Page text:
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The Sovann Komar home said its year-long inquiry had uncovered “widespread evidence of horrific child abuse and financial fraud” committed by Sothea. Photo: Shutterstock

Cambodian orphanage: Ex-head stole US$1.4 million, molested children, inquiry finds

  • Sovann Komar, founded by American heiress Elizabeth Ross Johnson, found Sothea Arun committed ‘horrific child abuse and financial fraud’
  • Its investigation was done after Sothea – a survivor of the Khmer Rouge regime – was sacked
The former head of a high-profile Cambodian orphanage, founded by the heiress to the Johnson & Johnson fortune, has been accused of molesting children in his care and stealing at least US$1.4 million.

In an August 8 media statement, the Sovann Komar home said its year-long inquiry had uncovered “widespread evidence of horrific child abuse and financial fraud” committed by Sothea Arun, its former executive director.

The inquiry, conducted by a legal team with power of attorney, was launched after Sothea was sacked last August.

“Sothea Arun lived an extravagant lifestyle paid for by stealing funds designated for orphaned and abandoned children,” it said. “While he lived like a lord, the children of Sovann Komar were neglected and abused both sexually and physically by Sothea Arun and his staff.”

Sothea was unavailable for comment, but he has previously denied any accusations.

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During his time with the NGO, he built for himself a luxury villa that included a swimming pool and a karaoke room.

Sothea was on a salary of US$1,700 a month, but bank statements revealed his involvement in transactions worth hundreds of thousands of dollars, the inquiry found.

In one transaction, US$433,575 was transferred to his personal bank account at Canadia Bank, a Cambodia-based lender. The report also listed many suspect land deals in which Sothea was involved.

Elizabeth Ross John­son – the heiress of American health care giant Johnson & Johnson, who died three years ago – was an early supporter of his work. She founded Sovann Komar, which means “Golden Children”, in 2003.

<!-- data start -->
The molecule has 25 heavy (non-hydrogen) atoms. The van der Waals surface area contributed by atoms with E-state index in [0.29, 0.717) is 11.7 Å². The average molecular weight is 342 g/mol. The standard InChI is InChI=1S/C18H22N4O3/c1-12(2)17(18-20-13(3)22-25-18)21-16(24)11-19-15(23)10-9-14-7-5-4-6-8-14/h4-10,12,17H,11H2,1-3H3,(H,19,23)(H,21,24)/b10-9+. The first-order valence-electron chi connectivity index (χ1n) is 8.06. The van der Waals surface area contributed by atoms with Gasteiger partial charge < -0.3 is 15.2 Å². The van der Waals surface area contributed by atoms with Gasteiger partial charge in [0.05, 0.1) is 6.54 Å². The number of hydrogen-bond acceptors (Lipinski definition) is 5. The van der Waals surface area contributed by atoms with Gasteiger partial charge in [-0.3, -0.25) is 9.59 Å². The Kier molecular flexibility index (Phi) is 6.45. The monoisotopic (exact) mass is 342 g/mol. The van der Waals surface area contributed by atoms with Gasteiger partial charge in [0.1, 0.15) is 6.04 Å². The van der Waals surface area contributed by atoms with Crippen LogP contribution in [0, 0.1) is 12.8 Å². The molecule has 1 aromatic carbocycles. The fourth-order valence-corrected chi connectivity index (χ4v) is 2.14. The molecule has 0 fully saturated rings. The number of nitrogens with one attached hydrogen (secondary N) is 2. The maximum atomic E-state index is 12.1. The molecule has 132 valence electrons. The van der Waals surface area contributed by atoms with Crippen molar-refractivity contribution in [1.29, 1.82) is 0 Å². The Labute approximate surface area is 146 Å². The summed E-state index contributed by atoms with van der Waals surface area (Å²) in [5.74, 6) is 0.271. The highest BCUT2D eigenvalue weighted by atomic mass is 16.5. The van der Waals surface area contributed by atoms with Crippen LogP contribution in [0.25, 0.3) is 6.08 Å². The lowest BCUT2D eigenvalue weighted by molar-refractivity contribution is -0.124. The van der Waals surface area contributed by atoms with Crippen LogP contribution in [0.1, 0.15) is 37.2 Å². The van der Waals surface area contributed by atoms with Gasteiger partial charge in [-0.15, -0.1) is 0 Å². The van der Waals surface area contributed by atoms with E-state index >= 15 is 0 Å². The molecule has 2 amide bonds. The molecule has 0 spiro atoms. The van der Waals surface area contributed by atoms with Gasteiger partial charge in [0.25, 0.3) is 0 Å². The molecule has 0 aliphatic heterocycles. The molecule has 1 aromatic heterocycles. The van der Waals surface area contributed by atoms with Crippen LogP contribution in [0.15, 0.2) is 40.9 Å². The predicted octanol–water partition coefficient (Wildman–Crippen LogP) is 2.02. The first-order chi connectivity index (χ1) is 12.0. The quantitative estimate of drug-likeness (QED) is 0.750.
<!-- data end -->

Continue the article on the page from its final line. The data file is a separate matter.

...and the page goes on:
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The Cambodia Daily in 2005 reported that Johnson was inspired to found the charity by her friendship with Sothea.

“These children have the potential to create social change. To start companies. To run for government. To change the whole future of their country,” she was quoted as saying in the report. “Give them all they need to be healthy, productive citizens of Cambodia.”

Sothea, a survivor of the genocidal Khmer Rouge, had been widely praised in international media as an accomplished man who sought to provide neglected children with a future.

As Pol Pot and his regime withdrew to Cambodia’s remote west following the 1978 Vietnamese invasion, Sothea was reportedly living in a forced labour camp.

He went on to establish his own projects – which included a school, a clinic and an orphanage – in his home of Phum Thom, some 16km southeast of Phnom Penh, while heading Sovann Komar in the capital.

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In 2006 he found support for his work in Phum Thom from the United States-based Harold Grinspoon Foundation and the Jewish Helping Hands non-profit.

Sovann Komar said the US Embassy in Phnom Penh had been made aware of the allegations, and the home was working with the authorities to bring Sothea to justice.

However, it added that he was still operating other unaffiliated orphanages, despite the evidence of serious crimes against children and recommendations from two prosecutors that he be held in pre-trial detention.

“It is clear that Mr Sothea Arun exploited his position as executive director to become a millionaire while Cambodian children suffered,” it said.

“In addition to fraud and misuse of organisational funds, Mr Sothea Arun engaged in corruption, nepotism and fraudulent land deals, including creating fake sellers and pocketing large commissions from land deals done on behalf of the NGO.”

This article appeared in the South China Morning Post print edition as: Orphanage ex-director accused of abuse, theft